UNC youth served despite down season

Tar Heels, mired by injuries, finished 3-9 but gained valuable experience

The experience gained by players like quarterback Nathan Elliott during a diffcult 3-9 season should play off down the road for the Tar Heels. (Charles LeClaire / USA TODAY Sports)

M.J. Stewart had an opportunity to join several of his North Carolina football teammates in the NFL Draft last spring. But he decided instead to return for his senior season “to come back and end on a bang.”

The star cornerback said he has no regrets about his choice, even though his career and the Tar Heels’ season ended with more of a whimper than a bang.

In fact, his comments following Saturday’s 33-21 loss at NC State were remarkably upbeat for a player whose team had just suffered through a 3-9 disaster in which virtually everything that could go wrong did go wrong.

“I’m so proud of the team,” Stewart said. “I can’t be any happier right now. Even when we lost, we fought. That’s all you can ask.”

While that might sound like a classic case of declaring victory to avoid the pain of admitting defeat, Stewart and his teammates actually do have reason to glean at least something positive from an otherwise lost season.

As bad as 2017 might have been, it could have been worse once things began to fly off the rails amid a rash of injuries that saw 21 players — many of them starters — sidelined for Saturday’s finale at Carter-Finley Stadium.

But instead of simply going through the motions once the goals of a winning season and bowl bid became unreachable, the Tar Heels responded by digging in and playing their best football of the year.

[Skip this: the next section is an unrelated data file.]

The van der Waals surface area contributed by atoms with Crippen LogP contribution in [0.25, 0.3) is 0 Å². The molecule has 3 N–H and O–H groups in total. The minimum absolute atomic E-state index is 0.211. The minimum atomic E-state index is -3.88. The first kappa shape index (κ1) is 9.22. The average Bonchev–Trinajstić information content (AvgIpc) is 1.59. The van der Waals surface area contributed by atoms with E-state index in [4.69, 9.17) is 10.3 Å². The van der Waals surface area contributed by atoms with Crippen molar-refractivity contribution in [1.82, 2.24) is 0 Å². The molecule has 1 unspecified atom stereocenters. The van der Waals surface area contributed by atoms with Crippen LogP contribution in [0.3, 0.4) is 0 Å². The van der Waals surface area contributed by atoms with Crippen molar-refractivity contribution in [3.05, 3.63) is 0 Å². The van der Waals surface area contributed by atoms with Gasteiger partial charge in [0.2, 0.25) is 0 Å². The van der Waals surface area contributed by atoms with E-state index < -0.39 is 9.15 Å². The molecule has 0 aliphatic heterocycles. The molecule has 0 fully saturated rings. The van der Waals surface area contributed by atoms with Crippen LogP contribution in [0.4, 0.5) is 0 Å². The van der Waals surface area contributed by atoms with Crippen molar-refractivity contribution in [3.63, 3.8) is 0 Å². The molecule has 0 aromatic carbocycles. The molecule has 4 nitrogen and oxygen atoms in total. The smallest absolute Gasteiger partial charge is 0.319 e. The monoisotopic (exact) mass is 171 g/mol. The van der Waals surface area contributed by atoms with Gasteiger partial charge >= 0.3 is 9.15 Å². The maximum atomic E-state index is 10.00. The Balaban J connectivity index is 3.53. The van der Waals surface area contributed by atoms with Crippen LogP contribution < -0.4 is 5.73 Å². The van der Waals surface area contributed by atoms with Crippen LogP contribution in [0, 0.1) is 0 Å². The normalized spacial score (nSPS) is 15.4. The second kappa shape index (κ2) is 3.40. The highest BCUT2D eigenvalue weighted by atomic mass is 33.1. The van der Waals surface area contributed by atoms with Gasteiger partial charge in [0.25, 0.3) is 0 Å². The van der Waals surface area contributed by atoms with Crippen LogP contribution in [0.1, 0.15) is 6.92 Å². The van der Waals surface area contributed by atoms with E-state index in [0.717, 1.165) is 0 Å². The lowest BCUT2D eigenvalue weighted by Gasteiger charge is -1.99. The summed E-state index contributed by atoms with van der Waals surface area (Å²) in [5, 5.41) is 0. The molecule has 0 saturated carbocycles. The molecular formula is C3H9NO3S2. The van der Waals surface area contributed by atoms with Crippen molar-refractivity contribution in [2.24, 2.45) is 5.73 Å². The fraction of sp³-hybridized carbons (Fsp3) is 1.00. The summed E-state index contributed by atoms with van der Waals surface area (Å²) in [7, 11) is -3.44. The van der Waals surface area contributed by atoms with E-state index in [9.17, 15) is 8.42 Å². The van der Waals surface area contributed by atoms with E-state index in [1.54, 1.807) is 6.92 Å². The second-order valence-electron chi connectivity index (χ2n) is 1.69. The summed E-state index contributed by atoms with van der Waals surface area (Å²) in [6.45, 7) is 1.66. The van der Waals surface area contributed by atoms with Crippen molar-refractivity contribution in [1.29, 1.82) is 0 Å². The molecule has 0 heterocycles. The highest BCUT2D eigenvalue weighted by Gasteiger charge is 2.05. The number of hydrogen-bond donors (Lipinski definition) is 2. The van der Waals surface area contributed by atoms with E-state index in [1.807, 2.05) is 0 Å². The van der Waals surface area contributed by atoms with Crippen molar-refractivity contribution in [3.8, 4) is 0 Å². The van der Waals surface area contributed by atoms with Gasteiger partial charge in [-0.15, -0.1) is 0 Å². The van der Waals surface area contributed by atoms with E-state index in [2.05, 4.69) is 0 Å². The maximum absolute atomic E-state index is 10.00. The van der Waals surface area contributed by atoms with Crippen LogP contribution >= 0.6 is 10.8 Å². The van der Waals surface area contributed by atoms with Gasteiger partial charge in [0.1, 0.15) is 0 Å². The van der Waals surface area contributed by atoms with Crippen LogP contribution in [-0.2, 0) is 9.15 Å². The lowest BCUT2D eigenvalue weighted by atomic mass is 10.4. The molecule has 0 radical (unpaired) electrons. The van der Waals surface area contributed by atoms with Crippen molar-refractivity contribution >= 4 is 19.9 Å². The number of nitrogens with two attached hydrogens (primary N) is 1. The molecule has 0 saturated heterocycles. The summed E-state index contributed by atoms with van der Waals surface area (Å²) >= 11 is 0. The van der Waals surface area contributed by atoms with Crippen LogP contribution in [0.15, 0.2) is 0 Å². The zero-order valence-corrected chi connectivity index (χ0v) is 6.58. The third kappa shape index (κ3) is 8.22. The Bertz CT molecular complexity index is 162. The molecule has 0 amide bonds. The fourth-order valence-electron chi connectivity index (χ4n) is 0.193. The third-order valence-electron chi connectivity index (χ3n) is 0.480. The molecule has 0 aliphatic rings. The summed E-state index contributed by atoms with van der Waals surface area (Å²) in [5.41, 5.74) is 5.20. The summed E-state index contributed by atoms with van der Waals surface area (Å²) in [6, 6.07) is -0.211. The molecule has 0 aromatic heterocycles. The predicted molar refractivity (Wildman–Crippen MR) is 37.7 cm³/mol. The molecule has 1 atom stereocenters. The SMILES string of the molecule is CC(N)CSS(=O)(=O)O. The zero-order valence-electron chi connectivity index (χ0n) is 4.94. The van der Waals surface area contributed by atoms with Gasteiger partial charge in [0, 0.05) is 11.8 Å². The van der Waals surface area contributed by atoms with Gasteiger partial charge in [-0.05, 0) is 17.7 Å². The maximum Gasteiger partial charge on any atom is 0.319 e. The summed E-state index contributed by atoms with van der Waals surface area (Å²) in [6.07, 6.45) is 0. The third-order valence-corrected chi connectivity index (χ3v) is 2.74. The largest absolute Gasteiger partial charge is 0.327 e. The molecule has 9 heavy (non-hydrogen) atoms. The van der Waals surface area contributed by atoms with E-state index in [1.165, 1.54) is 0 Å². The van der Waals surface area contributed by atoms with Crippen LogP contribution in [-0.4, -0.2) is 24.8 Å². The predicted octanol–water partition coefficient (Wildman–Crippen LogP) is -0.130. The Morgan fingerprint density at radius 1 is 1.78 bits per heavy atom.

After hitting rock bottom with a 59-7 embarrassment at the hands of Virginia Tech, coach Larry Fedora’s team nearly beat Coastal Division champion Miami before winning two of its final three games to create some momentum heading into the offseason.

“You build each week, and we got better as the season went on,” freshman running back Michael Carter said. “It was really all about the experience. For me, individually, I learned a lot this year — things you can do, things you can’t do. I’m excited for what’s ahead.”

If there’s a silver lining to the dark cloud that hung over UNC this season it’s that its young players might be farther along in their development than they might otherwise be because of the adversity that pressed them into service before they were ready.

Among them are Carter, who averaged 5.8 yards per carry and led the team in rushing touchdowns with eight, sophomore wide receiver Anthony Ratliff-Williams, who developed into a versatile weapon on both ends of the passing game and special teams, and ball-hawking freshman safety Myles Wolfolk, who recorded 32 tackles and two interceptions.

Fedora and his staff also got good long looks at young quarterbacks Chazz Surratt and Nathan Elliott, both of whom had flashes of success despite the handicap of inexperience and playing behind a less-than-stellar offensive line.

Their performances under game conditions will go a long way toward helping Fedora determine where his program stands and what it needs to do to get back on a winning course.

“You can look at it two ways,” said Elliott, who started the final three games, throwing for 925 yards and 10 touchdowns with five interceptions “Obviously, it’s very frustrating to not be winning as many games as you want to win. Another way is that it gave a lot of guys opportunities this year, a lot of younger guys who were given forced reps, which I think is going to pay off in the end.”

One thing Fedora said he won’t do is change his basic coaching philosophy because of one bad season, complicated by an unprecedented epidemic of injuries.

“We’ll go back and evaluate everything, everything that we do in this program,” he said. “We never stop doing that. We’ll try to tweak things to make them better. Hopefully, we’re going to get a bunch of guys healed up and then we’ll be ready to go.”